Why Cable Derating Matters? 

Why Cable Derating Matters?

Ever wondered why cables matter in our electrical world? Well, here’s the Fact: cables have a secret safety feature called the “cable derating factor.” It serves as an essential tool, akin to a well-designed mechanism that maintains smooth operations without the risk of overheating. So, what’s this derating factor all about? Imagine it as a kind of safety margin for cables, making sure they don’t get too hot and cause problems. Now, here’s where it gets interesting – not all cables have the same derating factor. It’s not a one-size-fits-all situation. 

What is deration? – Derating is a process of lowering the rated capability of an electrical cable, mainly due to heat. Heat builds up as current flows through the wire because of the resistance of the electrical cable. When cables are grouped next to each other, they will be incapable of dissipating heat easily. It can be dangerous when they reach hotter operating temperatures.The resistance of wire per meter, called linear resistance, is not substantial. However, when the length of your electrical cables is long, the resistance accumulates causing a voltage drop. 

accumulates causing a voltage drop.

The following are various factors that induce heating in cables.

1.      Joule Heating


2.      Skin effect

The resistance of a conductor depends on its cross-sectional area; a conductor with a larger area has more room for electrons to move, and therefore a lower resistance for a given length. Skin effect reduces the utilisation of the conductor’s cross section area. At high frequencies, alternating current (AC) does not penetrate deeply into conductors due to eddy currents induced in the material; it tends to flow near the surface. This is called the skin effect. Therefore, in a solid conductor such as a solid-core wire, current tends to flow in a layer or annulus at the surface, and less current flows through the material near the center of the wire. This reduces the effective cross-sectional area of the wire. The lower the area for the current to flow through the higher the resistance of the wire. The higher the frequency of the current, the shallower the depth to which the current penetrates, the more current is “crowded” into an increasingly smaller cross-sectional area near the surface, thus increasing AC resistance. Direct currents (DC) do not suffer from this effect as they have zero frequency.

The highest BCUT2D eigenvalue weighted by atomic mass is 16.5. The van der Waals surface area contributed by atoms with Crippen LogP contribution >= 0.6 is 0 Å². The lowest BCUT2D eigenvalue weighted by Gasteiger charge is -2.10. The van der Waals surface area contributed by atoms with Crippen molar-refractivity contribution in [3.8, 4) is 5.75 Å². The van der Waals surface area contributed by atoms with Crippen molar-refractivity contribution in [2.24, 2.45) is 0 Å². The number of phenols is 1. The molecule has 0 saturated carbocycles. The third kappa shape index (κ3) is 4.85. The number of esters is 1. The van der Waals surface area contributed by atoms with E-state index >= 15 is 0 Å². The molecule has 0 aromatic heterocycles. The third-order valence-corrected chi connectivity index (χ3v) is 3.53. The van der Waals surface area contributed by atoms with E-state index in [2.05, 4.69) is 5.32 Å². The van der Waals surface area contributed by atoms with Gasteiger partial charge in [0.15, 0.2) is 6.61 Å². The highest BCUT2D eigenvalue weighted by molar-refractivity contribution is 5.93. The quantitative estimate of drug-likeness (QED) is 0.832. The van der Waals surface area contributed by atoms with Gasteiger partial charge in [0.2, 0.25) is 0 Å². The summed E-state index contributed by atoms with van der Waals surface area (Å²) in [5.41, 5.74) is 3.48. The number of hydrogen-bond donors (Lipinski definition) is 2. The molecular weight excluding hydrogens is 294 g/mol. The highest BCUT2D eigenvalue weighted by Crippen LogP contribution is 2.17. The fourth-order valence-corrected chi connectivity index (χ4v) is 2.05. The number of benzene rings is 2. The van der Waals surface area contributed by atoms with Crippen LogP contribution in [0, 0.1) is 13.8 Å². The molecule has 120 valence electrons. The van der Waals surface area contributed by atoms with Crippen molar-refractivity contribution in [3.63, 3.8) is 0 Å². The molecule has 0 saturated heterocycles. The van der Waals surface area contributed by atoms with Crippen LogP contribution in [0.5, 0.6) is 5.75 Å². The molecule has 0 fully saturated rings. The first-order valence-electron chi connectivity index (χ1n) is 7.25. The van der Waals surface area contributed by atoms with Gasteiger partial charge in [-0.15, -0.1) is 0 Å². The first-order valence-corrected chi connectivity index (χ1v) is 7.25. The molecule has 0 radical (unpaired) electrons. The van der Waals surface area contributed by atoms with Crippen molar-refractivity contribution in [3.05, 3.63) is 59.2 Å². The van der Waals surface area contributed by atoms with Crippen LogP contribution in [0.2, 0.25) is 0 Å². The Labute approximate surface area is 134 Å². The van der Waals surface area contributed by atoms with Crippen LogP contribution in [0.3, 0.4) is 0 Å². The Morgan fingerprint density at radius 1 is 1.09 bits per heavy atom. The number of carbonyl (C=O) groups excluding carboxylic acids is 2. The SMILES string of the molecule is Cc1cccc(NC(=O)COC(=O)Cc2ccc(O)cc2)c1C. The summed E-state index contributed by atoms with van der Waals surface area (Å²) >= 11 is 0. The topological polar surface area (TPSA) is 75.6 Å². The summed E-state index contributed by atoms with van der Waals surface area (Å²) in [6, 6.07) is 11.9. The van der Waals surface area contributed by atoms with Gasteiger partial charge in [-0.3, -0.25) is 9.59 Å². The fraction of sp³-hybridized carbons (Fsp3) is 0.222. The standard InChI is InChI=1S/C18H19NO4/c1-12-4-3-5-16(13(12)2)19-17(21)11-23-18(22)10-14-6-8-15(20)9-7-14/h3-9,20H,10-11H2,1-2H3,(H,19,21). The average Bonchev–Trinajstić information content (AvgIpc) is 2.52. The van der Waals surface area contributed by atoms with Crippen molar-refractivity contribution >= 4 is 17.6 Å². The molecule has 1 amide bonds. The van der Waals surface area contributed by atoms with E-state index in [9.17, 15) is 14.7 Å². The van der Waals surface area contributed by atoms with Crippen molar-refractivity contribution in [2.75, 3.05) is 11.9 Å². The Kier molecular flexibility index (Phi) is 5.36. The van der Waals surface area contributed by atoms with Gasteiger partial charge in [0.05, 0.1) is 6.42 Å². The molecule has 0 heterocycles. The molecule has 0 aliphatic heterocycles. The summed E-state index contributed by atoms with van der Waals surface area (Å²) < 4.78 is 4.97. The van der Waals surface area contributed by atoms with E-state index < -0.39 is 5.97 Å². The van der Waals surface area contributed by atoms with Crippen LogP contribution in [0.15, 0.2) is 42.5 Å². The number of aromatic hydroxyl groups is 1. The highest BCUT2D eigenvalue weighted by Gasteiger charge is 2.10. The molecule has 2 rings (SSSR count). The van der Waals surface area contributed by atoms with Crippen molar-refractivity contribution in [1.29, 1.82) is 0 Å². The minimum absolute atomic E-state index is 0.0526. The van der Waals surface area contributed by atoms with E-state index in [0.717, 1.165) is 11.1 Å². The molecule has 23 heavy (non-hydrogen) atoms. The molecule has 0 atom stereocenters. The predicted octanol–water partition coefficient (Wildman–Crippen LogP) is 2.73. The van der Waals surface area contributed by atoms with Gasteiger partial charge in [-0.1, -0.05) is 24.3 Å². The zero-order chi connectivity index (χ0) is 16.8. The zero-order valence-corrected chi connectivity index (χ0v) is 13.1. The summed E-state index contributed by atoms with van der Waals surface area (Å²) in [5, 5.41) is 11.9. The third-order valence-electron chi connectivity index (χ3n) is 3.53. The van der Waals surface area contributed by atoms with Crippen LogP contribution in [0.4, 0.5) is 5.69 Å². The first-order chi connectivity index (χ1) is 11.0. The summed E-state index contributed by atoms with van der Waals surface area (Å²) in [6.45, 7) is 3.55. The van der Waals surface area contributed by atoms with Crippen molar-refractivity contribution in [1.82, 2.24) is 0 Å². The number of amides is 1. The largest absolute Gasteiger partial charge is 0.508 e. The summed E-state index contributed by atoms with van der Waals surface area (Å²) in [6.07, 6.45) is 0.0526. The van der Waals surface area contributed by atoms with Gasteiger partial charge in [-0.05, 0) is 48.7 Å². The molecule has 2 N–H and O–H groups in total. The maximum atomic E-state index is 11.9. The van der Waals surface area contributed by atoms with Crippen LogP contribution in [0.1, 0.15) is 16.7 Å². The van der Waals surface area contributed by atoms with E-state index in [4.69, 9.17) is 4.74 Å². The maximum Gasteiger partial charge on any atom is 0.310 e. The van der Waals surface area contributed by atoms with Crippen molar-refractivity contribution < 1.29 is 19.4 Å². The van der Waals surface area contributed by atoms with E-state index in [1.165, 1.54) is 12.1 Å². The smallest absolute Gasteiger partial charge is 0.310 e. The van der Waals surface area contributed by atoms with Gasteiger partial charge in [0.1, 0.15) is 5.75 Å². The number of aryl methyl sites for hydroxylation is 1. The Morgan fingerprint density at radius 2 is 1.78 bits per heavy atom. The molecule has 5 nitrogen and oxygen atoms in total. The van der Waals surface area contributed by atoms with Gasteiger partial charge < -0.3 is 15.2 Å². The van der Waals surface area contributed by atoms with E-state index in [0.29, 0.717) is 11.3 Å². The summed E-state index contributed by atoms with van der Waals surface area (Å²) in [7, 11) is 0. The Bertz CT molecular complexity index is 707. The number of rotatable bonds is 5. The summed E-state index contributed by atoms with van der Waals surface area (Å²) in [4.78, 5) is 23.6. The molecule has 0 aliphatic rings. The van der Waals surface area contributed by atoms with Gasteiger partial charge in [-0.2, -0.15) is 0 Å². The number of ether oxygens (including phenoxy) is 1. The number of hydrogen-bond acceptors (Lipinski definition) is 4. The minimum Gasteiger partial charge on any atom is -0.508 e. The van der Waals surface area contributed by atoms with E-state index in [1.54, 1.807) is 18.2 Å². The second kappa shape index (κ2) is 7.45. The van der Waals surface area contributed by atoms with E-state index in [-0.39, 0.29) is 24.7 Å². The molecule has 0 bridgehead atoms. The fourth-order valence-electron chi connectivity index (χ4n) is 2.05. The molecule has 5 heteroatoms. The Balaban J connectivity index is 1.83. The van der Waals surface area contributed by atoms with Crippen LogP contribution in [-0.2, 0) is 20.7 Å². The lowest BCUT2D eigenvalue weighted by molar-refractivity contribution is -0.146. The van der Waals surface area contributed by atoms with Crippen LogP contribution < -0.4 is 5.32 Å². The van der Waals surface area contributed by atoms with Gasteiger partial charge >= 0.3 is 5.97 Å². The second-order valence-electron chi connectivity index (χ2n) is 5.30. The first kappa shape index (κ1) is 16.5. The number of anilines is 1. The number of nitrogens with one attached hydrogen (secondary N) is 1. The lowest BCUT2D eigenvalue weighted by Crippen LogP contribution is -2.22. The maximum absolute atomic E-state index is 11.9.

3.      Proximity effect

For example, imagine two wires running parallel next to each other, with the same alternating current flowing in both wires in the same direction. The magnetic field of the adjacent wire will induce longitudinal eddy currents in the wire, which causes the current to be concentrated in a narrow strip on the side adjacent to the other wire. When the current in the wires flow in opposite directions, the currents are concentrated on the side farthest away from the adjacent wire. Both scenarios result in a similar current distribution as the skin effect; the current is crowded into a smaller cross-sectional area of the wire, so the resistance increases and thus the heat the cable generates also increases.


4.      Installation method & Ambient Soil Temperature


5.      Thermal Resistivity of Soil & Cable insulation

Soil thermal resistivity is given as K.m/Watt it is a measure of how poorly a material conducts heat. It is the inverse of thermal conductivity.  Moisture content of the soil affects its thermal resistivity, soil containing more moisture will have lower thermal resistivity as water is a good conductor of heat. On the other hand, dry soil will have higher thermal resistivity. Cables surrounded by soil which has higher thermal resistivity (e.g. porous/well drained/dry) will make it difficult for the cables to dissipate heat, which will result in cables heating up.

The types of cable insulation also play an important role are determining the cable current carrying capacity and its ability to withstand harsh environmental temperatures; a 90°C rated insulation will have a higher current carrying capacity than a 75°C insulation. Therefore, if the installation is exposed to high temperature but a high current carrying capacity must be maintained, it’s ideal to use the higher rated cable insulation so cables do not melt under normal operating conditions.

Due to the above mentioned electrical and environmental factors, it is necessary for us to identify all the factors that before attempting to derate electrical cables and apply the appropriate physical effects such that the cables installed are fit for purpose for the installation.

When we say “deration,” we’re often dealing with factors like 0.7 or 0.8. Don’t be fooled, though – 0.7 is not the same as 0.8, and the difference matters. These numbers are like special rules for cables, telling them how much power they can handle without getting too hot and causing trouble.


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